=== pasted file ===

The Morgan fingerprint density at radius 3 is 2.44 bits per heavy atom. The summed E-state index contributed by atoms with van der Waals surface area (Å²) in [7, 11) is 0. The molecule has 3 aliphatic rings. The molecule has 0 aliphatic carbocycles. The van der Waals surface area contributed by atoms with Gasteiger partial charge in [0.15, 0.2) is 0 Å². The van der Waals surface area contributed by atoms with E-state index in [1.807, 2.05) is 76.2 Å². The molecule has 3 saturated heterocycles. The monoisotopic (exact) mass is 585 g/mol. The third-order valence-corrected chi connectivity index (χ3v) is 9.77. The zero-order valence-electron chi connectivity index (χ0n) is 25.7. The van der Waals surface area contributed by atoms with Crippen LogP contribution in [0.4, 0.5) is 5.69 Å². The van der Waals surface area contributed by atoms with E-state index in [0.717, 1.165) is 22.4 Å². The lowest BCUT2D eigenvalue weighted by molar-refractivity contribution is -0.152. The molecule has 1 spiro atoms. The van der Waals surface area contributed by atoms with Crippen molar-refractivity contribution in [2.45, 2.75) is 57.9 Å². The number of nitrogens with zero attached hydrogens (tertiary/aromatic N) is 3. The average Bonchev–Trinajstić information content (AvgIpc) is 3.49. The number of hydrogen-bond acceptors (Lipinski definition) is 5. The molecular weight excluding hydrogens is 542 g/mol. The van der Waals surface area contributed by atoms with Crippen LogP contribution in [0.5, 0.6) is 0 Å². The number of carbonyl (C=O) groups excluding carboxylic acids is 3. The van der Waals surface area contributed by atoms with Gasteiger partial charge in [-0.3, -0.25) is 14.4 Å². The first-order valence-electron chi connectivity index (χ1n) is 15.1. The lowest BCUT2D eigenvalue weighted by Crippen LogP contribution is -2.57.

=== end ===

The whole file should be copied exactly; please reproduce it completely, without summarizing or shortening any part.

The Morgan fingerprint density at radius 3 is 2.44 bits per heavy atom. The summed E-state index contributed by atoms with van der Waals surface area (Å²) in [7, 11) is 0. The molecule has 3 aliphatic rings. The molecule has 0 aliphatic carbocycles. The van der Waals surface area contributed by atoms with Gasteiger partial charge in [0.15, 0.2) is 0 Å². The van der Waals surface area contributed by atoms with E-state index in [1.807, 2.05) is 76.2 Å². The molecule has 3 saturated heterocycles. The monoisotopic (exact) mass is 585 g/mol. The third-order valence-corrected chi connectivity index (χ3v) is 9.77. The zero-order valence-electron chi connectivity index (χ0n) is 25.7. The van der Waals surface area contributed by atoms with Crippen LogP contribution in [0.4, 0.5) is 5.69 Å². The van der Waals surface area contributed by atoms with E-state index in [0.717, 1.165) is 22.4 Å². The lowest BCUT2D eigenvalue weighted by molar-refractivity contribution is -0.152. The molecule has 1 spiro atoms. The van der Waals surface area contributed by atoms with Crippen molar-refractivity contribution in [2.45, 2.75) is 57.9 Å². The number of nitrogens with zero attached hydrogens (tertiary/aromatic N) is 3. The average Bonchev–Trinajstić information content (AvgIpc) is 3.49. The number of hydrogen-bond acceptors (Lipinski definition) is 5. The molecular weight excluding hydrogens is 542 g/mol. The van der Waals surface area contributed by atoms with Crippen LogP contribution in [0.5, 0.6) is 0 Å². The number of carbonyl (C=O) groups excluding carboxylic acids is 3. The van der Waals surface area contributed by atoms with Gasteiger partial charge in [-0.3, -0.25) is 14.4 Å². The first-order valence-electron chi connectivity index (χ1n) is 15.1. The lowest BCUT2D eigenvalue weighted by Crippen LogP contribution is -2.57.